DSOs And Other Carbs That We Crave
By Nelson Spear
I have had a lot of fun lately on social media talking about my favorite simple carbohydrate: Double Stuffed Oreos (DSOs). I am being transparent when I wrote that I love consuming these simple carbs. The highlight of the multiple posts about them (pictures and all) came when a good friend of mine – who happens to be a medical doctor – encouraged me to freely partake of these DSOs. He even wrote me a prescription for them.
I must now confess that I had an ulterior motive in discussing DSOs. I really wanted to talk about something else and had a difficult task of how to broach the subject without putting some of you to sleep. So please bear with me as I unpack the concept of “brain carbs.”
As we all know, over-consuming simple carbs (i.e., those foods that are simple to digest including basic sugars) is generally a bad thing. I then began to reflect on the concept of over-consuming simple carbs in other ways of our lives: If we can consume simple carbs with our mouths, can we also consume them with our eyes and ears? With that said, is there such a thing as a “brain carb?”
To answer the above questions, I started researching simple carbohydrates and the negative effects that they can have on the body. Not surprisingly, I was able to quickly conclude that simple carbs can be toxic to the body. The consequences of eating too many simple carbs include: fatigue, cravings more sugary foods, and depression. As I reflected on the health consequences, I recognized that I could perceive in myself and others similar adverse symptoms when consuming too many simple brain carbs.
Fatigue: My experience with simple food carbs – especially DSOs – is that foods like DSOs will give a quick burst of energy. However, shortly thereafter, there can be a physical energy crash. As with simple food carbs, over-consuming simple brain carbs gives us a quick jolt and then shortly thereafter, we can physically crash. I personally can attest to the fact that I have felt a definite burnout when it comes to consuming too much opinion media (more on that in a minute). From my conversations with friends on the left and the right, they too have felt the physical exhaustion following a long session of receiving opinion media. Energy derived solely on simple brain carbs, like simple food carbs, is simply not sustainable.
Cravings: As a lot of us know far too well, DSOs and other simple carbs are addictive. Who besides me remembers the potato chip media campaign, “No one can eat just one!” But now think about this: How many of us are addicted to certain opinion-based news talk shows and social media websites (often times the ones who project our personal opinions)? How many of us are willing to admit that we “feel” compelled to respond to every “stupid” remark made on Facebook or Twitter? How many of us feel that it is our mission in life to set the world straight by posting our opinion on any matter? Why do we have to respond to every outrageous statement or post?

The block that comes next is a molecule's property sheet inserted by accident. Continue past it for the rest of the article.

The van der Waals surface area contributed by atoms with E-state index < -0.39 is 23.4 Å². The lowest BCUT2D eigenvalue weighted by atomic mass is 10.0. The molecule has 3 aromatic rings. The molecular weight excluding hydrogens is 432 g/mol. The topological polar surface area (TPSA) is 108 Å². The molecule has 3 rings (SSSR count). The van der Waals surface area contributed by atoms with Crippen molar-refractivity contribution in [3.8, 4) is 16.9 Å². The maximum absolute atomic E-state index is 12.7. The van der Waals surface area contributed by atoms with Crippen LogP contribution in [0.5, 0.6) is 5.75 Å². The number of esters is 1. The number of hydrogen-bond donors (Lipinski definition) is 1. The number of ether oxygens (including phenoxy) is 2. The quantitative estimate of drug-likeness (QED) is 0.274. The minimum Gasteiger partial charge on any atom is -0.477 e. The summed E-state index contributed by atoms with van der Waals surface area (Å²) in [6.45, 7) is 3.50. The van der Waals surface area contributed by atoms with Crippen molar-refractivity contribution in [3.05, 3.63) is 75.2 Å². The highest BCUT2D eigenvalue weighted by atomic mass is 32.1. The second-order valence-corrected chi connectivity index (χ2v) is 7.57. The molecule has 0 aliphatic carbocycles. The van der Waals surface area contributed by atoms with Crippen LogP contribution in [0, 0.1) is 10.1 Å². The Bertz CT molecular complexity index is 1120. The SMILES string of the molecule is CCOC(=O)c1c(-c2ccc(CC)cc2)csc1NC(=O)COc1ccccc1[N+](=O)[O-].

Depression: How many of you besides myself feel an instant mental high following a large intake of simple food carbs only to be followed by an emotional “low” later? I may get this feeling because I know that I should not be eating this simple carb. It may be because I am condemned by others for not eating correctly. Is it not unlike the feeling that we sometimes get after we listen to certain talk radio hosts, television political commentators, and, at times, certain television preachers? Does anybody else besides myself feel condemned by others because I do not agree with some of these political pundits and TV preachers for not being 100% in agreement with their views?
You are what you eat. If your diet was comprised primarily of simple carbs, you would eventually develop health issues. Just the same, by Americans relying on simple brain carbs and taking the information that they receive as hard facts, it’s created emotional health issues within our society – largely reflected in the lack of respect for those with opposing views.
Further reflection on the comparisons between simple food carbs and simple brain carbs helped me realize that both are easily and quickly digestible. Let me explain. Simple brain carbs are ingested by merely watching and listening to opinion-based media. I hesitate to get into personalities, but I will point out that you can identify the dispensers of brain carbs by their fruits by asking one question, “[i]s the person or program that you are listening to or watching primarily an issuer of hard opinions or are they an issuer of hard facts?”